Me, I can’t imagine not reading aloud. I learned that I have little patience for workshops. With two or three people, maybe. Then you can slow it down and concentrate. We have as much as seven people reading and it’s just too much for me. I can’t listen to so many different writers – by the fourth one I’m losing concentration.

But the worst of it is that it’s become a drama, and much as I see it, I can’t help it. L has become my mother, sneering at me because nothing I do is good enough. (No, L. doesn’t sneer. Nor does she discourage. Really.) It’s a drama because I’ve taken a situation and written my story over it. And even though I see this, it’s affecting my writing. It’s a big deal for me to read in front of a group like that. I want to be good, I want to impress, I’m afraid I suck. That I’m boring. Right there that’s going to throw my writing off. As far as the memoir, the timing is off. If I’d started this class with a chunk of the memoir in progress, then it would have been a matter of bringing in what I’ve already written and discussing it. I haven’t written much of it – so I go home and want to write five pages and get it right and that is not writing, it is performing.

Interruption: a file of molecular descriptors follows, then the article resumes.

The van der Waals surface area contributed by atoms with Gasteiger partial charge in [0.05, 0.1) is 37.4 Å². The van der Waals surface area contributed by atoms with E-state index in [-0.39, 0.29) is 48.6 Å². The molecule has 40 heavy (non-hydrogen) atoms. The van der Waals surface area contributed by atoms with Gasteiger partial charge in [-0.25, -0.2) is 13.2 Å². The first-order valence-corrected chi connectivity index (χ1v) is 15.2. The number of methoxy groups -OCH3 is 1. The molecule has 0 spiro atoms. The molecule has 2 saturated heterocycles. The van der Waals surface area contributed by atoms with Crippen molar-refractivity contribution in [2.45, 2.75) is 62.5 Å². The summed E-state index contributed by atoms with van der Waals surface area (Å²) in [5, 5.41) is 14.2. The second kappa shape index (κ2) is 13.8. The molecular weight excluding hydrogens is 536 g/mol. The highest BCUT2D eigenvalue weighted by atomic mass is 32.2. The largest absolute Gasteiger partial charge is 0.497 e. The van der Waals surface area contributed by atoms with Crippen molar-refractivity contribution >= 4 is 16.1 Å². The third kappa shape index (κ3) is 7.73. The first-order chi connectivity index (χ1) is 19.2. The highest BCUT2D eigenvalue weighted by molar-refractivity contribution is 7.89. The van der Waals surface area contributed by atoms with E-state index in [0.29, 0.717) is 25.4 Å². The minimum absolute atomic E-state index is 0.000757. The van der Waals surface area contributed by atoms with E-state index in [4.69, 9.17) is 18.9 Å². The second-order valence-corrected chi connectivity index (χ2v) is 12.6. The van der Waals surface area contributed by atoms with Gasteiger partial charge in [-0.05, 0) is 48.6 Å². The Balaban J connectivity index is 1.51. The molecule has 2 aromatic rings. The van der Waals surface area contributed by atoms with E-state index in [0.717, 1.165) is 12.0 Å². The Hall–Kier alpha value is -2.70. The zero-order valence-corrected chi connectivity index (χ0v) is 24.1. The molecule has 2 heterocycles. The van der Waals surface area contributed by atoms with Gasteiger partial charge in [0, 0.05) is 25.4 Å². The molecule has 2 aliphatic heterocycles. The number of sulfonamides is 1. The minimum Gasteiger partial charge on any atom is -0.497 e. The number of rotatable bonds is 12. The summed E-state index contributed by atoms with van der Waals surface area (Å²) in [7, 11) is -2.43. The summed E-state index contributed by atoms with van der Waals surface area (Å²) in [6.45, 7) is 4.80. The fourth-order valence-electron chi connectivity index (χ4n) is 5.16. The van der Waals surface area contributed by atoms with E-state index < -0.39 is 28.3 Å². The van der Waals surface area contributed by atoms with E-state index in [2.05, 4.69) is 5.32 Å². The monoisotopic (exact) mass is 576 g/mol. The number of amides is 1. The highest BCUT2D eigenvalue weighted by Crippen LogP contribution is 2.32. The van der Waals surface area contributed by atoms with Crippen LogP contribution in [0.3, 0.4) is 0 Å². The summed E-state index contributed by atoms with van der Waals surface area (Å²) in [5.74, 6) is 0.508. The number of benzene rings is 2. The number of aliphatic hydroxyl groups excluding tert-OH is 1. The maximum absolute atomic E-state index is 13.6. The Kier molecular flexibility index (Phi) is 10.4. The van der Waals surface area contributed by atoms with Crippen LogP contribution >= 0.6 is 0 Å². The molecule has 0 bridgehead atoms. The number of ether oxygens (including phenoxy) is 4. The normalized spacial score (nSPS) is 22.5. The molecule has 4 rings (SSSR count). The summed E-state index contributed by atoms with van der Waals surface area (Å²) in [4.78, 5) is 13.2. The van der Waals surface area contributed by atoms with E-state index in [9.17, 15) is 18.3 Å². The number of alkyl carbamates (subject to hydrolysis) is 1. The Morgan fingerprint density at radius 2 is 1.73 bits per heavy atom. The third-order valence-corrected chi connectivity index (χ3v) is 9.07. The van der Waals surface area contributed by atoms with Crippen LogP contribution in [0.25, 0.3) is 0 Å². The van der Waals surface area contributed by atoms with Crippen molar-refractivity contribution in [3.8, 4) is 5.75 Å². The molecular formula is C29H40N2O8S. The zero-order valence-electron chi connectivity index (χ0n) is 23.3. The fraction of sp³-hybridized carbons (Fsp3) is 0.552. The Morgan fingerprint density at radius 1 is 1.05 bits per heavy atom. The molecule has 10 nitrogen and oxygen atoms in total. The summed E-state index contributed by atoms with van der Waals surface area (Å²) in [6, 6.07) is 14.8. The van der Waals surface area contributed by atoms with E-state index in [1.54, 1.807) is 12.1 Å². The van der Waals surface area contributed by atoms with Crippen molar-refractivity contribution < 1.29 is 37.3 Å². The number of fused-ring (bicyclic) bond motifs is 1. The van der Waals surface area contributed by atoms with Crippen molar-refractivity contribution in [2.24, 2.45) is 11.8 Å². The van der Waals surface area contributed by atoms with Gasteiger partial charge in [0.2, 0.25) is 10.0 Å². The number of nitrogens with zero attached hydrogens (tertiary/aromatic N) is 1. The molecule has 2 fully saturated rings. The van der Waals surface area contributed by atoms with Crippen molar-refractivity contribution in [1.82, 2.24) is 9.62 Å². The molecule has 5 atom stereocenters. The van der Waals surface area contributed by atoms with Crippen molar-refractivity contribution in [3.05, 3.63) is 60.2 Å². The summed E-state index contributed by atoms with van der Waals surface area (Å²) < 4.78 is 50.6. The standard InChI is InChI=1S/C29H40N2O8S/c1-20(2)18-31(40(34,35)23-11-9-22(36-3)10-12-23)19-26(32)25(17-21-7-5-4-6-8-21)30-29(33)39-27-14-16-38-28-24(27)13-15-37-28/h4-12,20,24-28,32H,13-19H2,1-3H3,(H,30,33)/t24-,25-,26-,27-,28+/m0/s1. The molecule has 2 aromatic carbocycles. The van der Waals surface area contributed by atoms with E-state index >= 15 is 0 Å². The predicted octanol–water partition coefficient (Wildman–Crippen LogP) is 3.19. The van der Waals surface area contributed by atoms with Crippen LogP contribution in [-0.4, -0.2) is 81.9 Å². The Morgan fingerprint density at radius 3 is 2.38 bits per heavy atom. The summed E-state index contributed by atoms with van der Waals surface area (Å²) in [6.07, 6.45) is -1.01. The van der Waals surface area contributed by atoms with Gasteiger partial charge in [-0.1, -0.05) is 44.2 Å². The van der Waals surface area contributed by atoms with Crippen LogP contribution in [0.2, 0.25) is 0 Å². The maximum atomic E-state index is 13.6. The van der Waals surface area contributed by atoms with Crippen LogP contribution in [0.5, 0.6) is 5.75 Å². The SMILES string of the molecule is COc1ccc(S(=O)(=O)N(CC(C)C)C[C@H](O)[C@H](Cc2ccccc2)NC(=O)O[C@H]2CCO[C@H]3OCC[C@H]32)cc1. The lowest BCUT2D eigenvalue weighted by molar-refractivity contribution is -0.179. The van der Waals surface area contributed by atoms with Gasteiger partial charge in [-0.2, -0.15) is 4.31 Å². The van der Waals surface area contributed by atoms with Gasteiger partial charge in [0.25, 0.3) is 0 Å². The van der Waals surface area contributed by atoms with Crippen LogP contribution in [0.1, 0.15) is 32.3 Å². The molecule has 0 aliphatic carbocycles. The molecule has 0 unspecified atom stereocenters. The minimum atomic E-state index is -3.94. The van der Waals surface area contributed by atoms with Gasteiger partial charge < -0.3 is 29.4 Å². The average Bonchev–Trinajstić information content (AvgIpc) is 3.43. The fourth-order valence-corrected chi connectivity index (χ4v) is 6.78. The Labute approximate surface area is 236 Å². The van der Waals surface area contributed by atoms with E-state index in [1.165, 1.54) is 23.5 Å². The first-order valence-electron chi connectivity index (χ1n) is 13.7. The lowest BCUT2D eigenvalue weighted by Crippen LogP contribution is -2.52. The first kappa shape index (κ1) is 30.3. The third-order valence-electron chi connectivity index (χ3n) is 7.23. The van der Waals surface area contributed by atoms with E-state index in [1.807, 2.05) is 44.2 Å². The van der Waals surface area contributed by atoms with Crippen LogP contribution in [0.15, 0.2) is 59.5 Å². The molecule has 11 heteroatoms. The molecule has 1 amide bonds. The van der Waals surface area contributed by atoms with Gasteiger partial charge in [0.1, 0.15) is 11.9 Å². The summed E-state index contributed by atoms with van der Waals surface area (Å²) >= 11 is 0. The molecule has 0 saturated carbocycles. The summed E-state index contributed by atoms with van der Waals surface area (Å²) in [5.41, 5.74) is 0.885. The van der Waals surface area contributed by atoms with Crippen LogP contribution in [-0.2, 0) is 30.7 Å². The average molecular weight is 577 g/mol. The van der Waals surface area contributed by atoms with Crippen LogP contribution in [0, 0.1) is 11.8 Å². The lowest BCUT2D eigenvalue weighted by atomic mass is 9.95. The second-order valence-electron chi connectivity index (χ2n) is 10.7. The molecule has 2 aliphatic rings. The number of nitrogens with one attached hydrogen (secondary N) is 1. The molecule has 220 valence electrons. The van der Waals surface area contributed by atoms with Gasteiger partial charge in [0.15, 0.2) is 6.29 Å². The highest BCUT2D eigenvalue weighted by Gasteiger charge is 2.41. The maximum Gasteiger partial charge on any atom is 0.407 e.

What I need is a class on craft. Not where I’m bringing my memoir in every week, but where I’m learning about structure and pacing and organization, things that confuse me and that I don’t, on my own, see when it’s not working.

Ever since this class, I sit at my computer in the grip of anxiety and I can barely write. I’m trying to describe a scene, describe a person, put in sounds and smells and give them what they I think they want to hear and I’m paralyzed. I can’t write like that. What I do – when I’m not pressuring myself because I’m in a class – is just write what I want to write and add what needs to be added after. But now I’m taking what L says in class and looking at all my sentences and not knowing how to make them better, how to be what she wants them to be.

It’s drama. And it’s all in my head.

There are things in class that have been pointed out to me that are really helpful. But in my crazy brain, I think that if I was a good writer I would not have made those mistakes and since I made those mistakes I am therefore not a good writer. It’s perfectly logical.

I’m not sure whose memoir I’m writing any more. Is it mine, or is it the one I think they want to hear?